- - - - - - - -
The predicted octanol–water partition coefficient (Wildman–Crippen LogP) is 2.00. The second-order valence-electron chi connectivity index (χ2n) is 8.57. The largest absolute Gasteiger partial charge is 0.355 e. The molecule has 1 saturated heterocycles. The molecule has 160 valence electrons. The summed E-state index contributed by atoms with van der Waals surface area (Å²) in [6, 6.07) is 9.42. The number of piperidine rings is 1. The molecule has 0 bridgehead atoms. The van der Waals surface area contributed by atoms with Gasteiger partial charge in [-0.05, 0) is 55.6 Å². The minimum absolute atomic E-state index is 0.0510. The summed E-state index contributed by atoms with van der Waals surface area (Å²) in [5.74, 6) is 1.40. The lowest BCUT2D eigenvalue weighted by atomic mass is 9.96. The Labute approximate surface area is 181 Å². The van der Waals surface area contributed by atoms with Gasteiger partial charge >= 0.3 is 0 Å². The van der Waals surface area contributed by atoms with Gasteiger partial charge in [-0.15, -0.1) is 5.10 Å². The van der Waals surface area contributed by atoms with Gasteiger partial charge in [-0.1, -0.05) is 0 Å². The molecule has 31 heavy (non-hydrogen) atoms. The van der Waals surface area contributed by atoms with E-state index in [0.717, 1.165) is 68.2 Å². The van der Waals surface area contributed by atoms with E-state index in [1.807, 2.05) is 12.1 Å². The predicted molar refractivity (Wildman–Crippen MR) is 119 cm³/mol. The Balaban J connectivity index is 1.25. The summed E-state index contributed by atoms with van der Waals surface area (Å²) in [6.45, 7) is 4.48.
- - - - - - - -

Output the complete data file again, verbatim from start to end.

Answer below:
The predicted octanol–water partition coefficient (Wildman–Crippen LogP) is 2.00. The second-order valence-electron chi connectivity index (χ2n) is 8.57. The largest absolute Gasteiger partial charge is 0.355 e. The molecule has 1 saturated heterocycles. The molecule has 160 valence electrons. The summed E-state index contributed by atoms with van der Waals surface area (Å²) in [6, 6.07) is 9.42. The number of piperidine rings is 1. The molecule has 0 bridgehead atoms. The van der Waals surface area contributed by atoms with Gasteiger partial charge in [-0.05, 0) is 55.6 Å². The minimum absolute atomic E-state index is 0.0510. The summed E-state index contributed by atoms with van der Waals surface area (Å²) in [5.74, 6) is 1.40. The lowest BCUT2D eigenvalue weighted by atomic mass is 9.96. The Labute approximate surface area is 181 Å². The van der Waals surface area contributed by atoms with Gasteiger partial charge >= 0.3 is 0 Å². The van der Waals surface area contributed by atoms with Gasteiger partial charge in [-0.15, -0.1) is 5.10 Å². The van der Waals surface area contributed by atoms with Gasteiger partial charge in [-0.1, -0.05) is 0 Å². The molecule has 31 heavy (non-hydrogen) atoms. The van der Waals surface area contributed by atoms with E-state index in [0.717, 1.165) is 68.2 Å². The van der Waals surface area contributed by atoms with E-state index in [1.807, 2.05) is 12.1 Å². The predicted molar refractivity (Wildman–Crippen MR) is 119 cm³/mol. The Balaban J connectivity index is 1.25. The summed E-state index contributed by atoms with van der Waals surface area (Å²) in [6.45, 7) is 4.48.